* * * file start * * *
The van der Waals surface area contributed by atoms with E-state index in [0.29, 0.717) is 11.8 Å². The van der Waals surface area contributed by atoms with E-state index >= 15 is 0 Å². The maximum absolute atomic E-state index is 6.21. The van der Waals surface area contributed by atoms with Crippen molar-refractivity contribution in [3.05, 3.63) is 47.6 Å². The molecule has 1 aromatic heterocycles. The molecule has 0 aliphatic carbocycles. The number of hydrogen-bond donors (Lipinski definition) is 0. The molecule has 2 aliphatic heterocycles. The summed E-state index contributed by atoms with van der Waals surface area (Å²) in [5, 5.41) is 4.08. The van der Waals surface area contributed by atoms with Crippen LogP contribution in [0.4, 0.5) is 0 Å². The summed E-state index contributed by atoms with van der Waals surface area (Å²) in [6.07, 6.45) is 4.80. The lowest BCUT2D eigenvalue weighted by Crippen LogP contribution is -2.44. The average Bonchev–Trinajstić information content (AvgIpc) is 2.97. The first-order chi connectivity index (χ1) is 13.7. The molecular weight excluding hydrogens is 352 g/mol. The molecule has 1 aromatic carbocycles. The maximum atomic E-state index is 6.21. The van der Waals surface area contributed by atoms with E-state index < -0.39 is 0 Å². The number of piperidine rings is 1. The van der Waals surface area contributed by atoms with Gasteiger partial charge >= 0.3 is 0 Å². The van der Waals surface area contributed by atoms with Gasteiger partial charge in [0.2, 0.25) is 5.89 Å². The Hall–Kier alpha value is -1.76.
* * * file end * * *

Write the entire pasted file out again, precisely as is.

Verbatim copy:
The van der Waals surface area contributed by atoms with E-state index in [0.29, 0.717) is 11.8 Å². The van der Waals surface area contributed by atoms with E-state index >= 15 is 0 Å². The maximum absolute atomic E-state index is 6.21. The van der Waals surface area contributed by atoms with Crippen molar-refractivity contribution in [3.05, 3.63) is 47.6 Å². The molecule has 1 aromatic heterocycles. The molecule has 0 aliphatic carbocycles. The number of hydrogen-bond donors (Lipinski definition) is 0. The molecule has 2 aliphatic heterocycles. The summed E-state index contributed by atoms with van der Waals surface area (Å²) in [5, 5.41) is 4.08. The van der Waals surface area contributed by atoms with Crippen LogP contribution in [0.4, 0.5) is 0 Å². The summed E-state index contributed by atoms with van der Waals surface area (Å²) in [6.07, 6.45) is 4.80. The lowest BCUT2D eigenvalue weighted by Crippen LogP contribution is -2.44. The average Bonchev–Trinajstić information content (AvgIpc) is 2.97. The first-order chi connectivity index (χ1) is 13.7. The molecular weight excluding hydrogens is 352 g/mol. The molecule has 1 aromatic carbocycles. The maximum atomic E-state index is 6.21. The van der Waals surface area contributed by atoms with E-state index < -0.39 is 0 Å². The number of piperidine rings is 1. The van der Waals surface area contributed by atoms with Gasteiger partial charge >= 0.3 is 0 Å². The van der Waals surface area contributed by atoms with Gasteiger partial charge in [0.2, 0.25) is 5.89 Å². The Hall–Kier alpha value is -1.76.